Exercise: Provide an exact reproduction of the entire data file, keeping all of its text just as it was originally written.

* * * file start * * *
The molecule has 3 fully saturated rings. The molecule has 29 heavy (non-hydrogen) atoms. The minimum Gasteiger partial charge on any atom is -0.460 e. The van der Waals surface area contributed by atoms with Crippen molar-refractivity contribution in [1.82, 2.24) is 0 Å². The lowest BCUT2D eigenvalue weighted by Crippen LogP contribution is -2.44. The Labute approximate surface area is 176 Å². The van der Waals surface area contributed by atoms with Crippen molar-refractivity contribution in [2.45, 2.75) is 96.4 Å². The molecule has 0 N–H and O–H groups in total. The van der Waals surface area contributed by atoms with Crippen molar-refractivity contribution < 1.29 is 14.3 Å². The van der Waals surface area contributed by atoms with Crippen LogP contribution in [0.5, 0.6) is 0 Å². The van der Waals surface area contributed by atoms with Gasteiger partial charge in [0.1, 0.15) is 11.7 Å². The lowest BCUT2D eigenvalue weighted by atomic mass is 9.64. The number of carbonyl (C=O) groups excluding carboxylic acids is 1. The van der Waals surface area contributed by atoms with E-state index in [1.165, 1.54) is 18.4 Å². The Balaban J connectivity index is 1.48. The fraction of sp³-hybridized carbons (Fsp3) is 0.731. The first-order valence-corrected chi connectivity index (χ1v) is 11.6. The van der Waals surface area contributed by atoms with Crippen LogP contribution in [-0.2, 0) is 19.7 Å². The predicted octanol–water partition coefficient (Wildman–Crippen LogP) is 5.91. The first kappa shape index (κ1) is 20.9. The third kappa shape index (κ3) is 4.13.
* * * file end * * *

The molecule has 3 fully saturated rings. The molecule has 29 heavy (non-hydrogen) atoms. The minimum Gasteiger partial charge on any atom is -0.460 e. The van der Waals surface area contributed by atoms with Crippen molar-refractivity contribution in [1.82, 2.24) is 0 Å². The lowest BCUT2D eigenvalue weighted by Crippen LogP contribution is -2.44. The Labute approximate surface area is 176 Å². The van der Waals surface area contributed by atoms with Crippen molar-refractivity contribution in [2.45, 2.75) is 96.4 Å². The molecule has 0 N–H and O–H groups in total. The van der Waals surface area contributed by atoms with Crippen molar-refractivity contribution < 1.29 is 14.3 Å². The van der Waals surface area contributed by atoms with Crippen LogP contribution in [0.5, 0.6) is 0 Å². The van der Waals surface area contributed by atoms with Gasteiger partial charge in [0.1, 0.15) is 11.7 Å². The lowest BCUT2D eigenvalue weighted by atomic mass is 9.64. The number of carbonyl (C=O) groups excluding carboxylic acids is 1. The van der Waals surface area contributed by atoms with E-state index in [1.165, 1.54) is 18.4 Å². The Balaban J connectivity index is 1.48. The fraction of sp³-hybridized carbons (Fsp3) is 0.731. The first-order valence-corrected chi connectivity index (χ1v) is 11.6. The van der Waals surface area contributed by atoms with Crippen LogP contribution in [-0.2, 0) is 19.7 Å². The predicted octanol–water partition coefficient (Wildman–Crippen LogP) is 5.91. The first kappa shape index (κ1) is 20.9. The third kappa shape index (κ3) is 4.13.